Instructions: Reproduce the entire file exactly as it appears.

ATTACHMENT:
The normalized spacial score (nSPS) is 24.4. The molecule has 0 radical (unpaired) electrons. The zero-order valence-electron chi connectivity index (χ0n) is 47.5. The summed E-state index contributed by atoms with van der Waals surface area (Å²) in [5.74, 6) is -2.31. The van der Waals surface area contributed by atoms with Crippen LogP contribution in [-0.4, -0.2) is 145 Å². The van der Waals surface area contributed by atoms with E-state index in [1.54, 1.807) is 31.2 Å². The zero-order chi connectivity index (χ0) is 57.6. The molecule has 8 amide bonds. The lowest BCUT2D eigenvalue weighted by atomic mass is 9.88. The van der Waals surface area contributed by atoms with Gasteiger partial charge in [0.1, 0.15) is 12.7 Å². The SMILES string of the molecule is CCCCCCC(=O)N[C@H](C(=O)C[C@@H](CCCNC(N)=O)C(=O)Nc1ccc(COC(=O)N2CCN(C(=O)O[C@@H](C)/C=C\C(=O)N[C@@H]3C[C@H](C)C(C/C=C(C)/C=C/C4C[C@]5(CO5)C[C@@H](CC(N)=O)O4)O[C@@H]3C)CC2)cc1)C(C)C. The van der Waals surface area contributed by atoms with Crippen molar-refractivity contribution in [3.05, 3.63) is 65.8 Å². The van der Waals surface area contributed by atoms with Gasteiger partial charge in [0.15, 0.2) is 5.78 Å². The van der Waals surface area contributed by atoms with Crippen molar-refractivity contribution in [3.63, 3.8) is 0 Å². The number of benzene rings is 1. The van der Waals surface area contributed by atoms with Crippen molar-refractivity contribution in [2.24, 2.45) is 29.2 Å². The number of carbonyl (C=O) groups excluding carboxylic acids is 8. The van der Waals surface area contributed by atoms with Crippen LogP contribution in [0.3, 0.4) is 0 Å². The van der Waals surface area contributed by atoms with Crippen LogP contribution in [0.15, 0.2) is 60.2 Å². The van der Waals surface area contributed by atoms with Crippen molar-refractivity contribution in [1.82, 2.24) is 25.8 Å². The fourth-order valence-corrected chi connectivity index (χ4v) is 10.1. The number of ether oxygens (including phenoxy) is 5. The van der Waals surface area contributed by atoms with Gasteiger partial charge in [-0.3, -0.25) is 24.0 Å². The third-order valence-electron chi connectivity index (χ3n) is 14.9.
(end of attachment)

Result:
The normalized spacial score (nSPS) is 24.4. The molecule has 0 radical (unpaired) electrons. The zero-order valence-electron chi connectivity index (χ0n) is 47.5. The summed E-state index contributed by atoms with van der Waals surface area (Å²) in [5.74, 6) is -2.31. The van der Waals surface area contributed by atoms with Crippen LogP contribution in [-0.4, -0.2) is 145 Å². The van der Waals surface area contributed by atoms with E-state index in [1.54, 1.807) is 31.2 Å². The zero-order chi connectivity index (χ0) is 57.6. The molecule has 8 amide bonds. The lowest BCUT2D eigenvalue weighted by atomic mass is 9.88. The van der Waals surface area contributed by atoms with Gasteiger partial charge in [0.1, 0.15) is 12.7 Å². The SMILES string of the molecule is CCCCCCC(=O)N[C@H](C(=O)C[C@@H](CCCNC(N)=O)C(=O)Nc1ccc(COC(=O)N2CCN(C(=O)O[C@@H](C)/C=C\C(=O)N[C@@H]3C[C@H](C)C(C/C=C(C)/C=C/C4C[C@]5(CO5)C[C@@H](CC(N)=O)O4)O[C@@H]3C)CC2)cc1)C(C)C. The van der Waals surface area contributed by atoms with Crippen molar-refractivity contribution in [3.05, 3.63) is 65.8 Å². The van der Waals surface area contributed by atoms with Gasteiger partial charge in [0.15, 0.2) is 5.78 Å². The van der Waals surface area contributed by atoms with Crippen molar-refractivity contribution in [3.63, 3.8) is 0 Å². The number of benzene rings is 1. The van der Waals surface area contributed by atoms with Crippen molar-refractivity contribution in [2.24, 2.45) is 29.2 Å². The number of carbonyl (C=O) groups excluding carboxylic acids is 8. The van der Waals surface area contributed by atoms with Crippen LogP contribution in [0.3, 0.4) is 0 Å². The van der Waals surface area contributed by atoms with Crippen LogP contribution in [0.15, 0.2) is 60.2 Å². The van der Waals surface area contributed by atoms with Crippen molar-refractivity contribution in [1.82, 2.24) is 25.8 Å². The fourth-order valence-corrected chi connectivity index (χ4v) is 10.1. The number of ether oxygens (including phenoxy) is 5. The van der Waals surface area contributed by atoms with Gasteiger partial charge in [-0.3, -0.25) is 24.0 Å². The third-order valence-electron chi connectivity index (χ3n) is 14.9.